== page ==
Identity & Icons

Identity & Icons

London's identity was partly a matter of the way the city saw itself, and partly the way it appeared to outside observers, including tourists. During the 20th century London's identity could be said to have gone through four phases: imperial London, cautiously modernist London; swinging London and multicultural London.

In the first quarter of the century London was an imperial capital, a place of tradition and gravitas, conscious of its greatness, not just for the nation but for the whole of humanity. London was, in the proud words of a London County Council handbook, 'the home of the world's markets; the centre of international finance; the capital city of a world-wide Empire; the meeting place of nearly every race and people.'

Imperial London's iconic places reflected the capital's sense of continuity and its pride in its past. Trafalgar Square was still seen as 'the heart of Empire'. The Palace of Westminster and Buckingham Palace represented tradition and values. Only one of London's traditional public spaces began to develop a new, 20th century character. This was Piccadilly Circus where, in 1910, the first electrically-lit advertisements began to flash.

Although proud of its imperial grandeur, London also took pride in its plebian side. As reflected in Rudyard Kipling's verse, the ordinary working man was assuming a new role in national mythology. The ordinary 'Tommy' solider was the sinews and blood of Empire, and the ordinary 'London types', the policeman, costermonger, park keeper, docker and tram conductor, were the engines of the Capital. The changing mood was reciprocated by the better class of cockneys who reinvented themselves as 'pearlies', wearing their pride in King and country on their sleeves.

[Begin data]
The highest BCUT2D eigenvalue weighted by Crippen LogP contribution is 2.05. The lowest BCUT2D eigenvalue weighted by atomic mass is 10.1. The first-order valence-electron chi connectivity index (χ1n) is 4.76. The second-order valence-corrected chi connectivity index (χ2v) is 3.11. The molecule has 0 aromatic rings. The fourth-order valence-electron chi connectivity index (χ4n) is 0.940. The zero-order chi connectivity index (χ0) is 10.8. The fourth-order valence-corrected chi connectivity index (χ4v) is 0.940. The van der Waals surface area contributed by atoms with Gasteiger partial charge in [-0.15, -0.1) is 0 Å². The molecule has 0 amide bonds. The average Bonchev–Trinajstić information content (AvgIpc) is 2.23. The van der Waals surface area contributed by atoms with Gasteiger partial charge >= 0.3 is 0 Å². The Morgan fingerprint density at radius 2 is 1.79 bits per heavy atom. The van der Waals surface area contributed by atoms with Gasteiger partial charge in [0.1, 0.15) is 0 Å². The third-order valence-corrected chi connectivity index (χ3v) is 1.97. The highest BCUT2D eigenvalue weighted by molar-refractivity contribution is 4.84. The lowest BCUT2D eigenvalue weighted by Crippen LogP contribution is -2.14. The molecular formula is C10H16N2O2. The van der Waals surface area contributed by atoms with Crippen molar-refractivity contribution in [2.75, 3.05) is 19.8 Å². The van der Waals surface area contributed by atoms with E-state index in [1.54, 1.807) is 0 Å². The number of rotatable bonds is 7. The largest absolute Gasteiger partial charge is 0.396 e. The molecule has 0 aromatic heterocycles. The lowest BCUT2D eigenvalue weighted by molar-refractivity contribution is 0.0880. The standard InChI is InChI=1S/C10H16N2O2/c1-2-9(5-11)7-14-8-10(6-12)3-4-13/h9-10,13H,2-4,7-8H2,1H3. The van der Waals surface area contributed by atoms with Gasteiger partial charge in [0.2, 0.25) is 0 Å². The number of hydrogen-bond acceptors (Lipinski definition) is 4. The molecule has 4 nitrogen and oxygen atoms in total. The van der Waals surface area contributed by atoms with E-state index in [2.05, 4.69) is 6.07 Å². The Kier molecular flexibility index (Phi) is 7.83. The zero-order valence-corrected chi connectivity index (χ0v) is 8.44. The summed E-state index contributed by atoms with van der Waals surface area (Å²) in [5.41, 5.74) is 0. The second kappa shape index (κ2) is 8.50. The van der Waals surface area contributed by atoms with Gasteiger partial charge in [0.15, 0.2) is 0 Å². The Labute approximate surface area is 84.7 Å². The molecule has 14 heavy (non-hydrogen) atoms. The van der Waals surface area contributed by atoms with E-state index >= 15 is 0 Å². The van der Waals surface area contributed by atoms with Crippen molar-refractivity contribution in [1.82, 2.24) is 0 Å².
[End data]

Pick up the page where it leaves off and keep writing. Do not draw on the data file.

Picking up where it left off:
From the 1930s to the 1950s the mood altered and London became a cautiously modernist city, looking to the future and shaping itself for the benefit of the masses rather than the few. In London's modernist phase the city turned its back on its past and tried to remake itself as a cleaner, healthier and more efficient city of the future. The spirit of this age created three classic London icons: the tube map, the K2 telephone kiosk and the Routemaster bus.

The tube map designed by Harry Beck in 1931 exemplified London's new modernist values. It was democratic, simple, easy to understand, clever and modern. The same qualities also infused the K2 red telephone kiosk of 1926, albeit designed by Giles Gilbert Scott to have a slightly more traditional look. The Routemater Bus, entered service in 1954, and from the beginning, became one of London's most distinctive visual emblems. It also reinforced London's association with the colour red.

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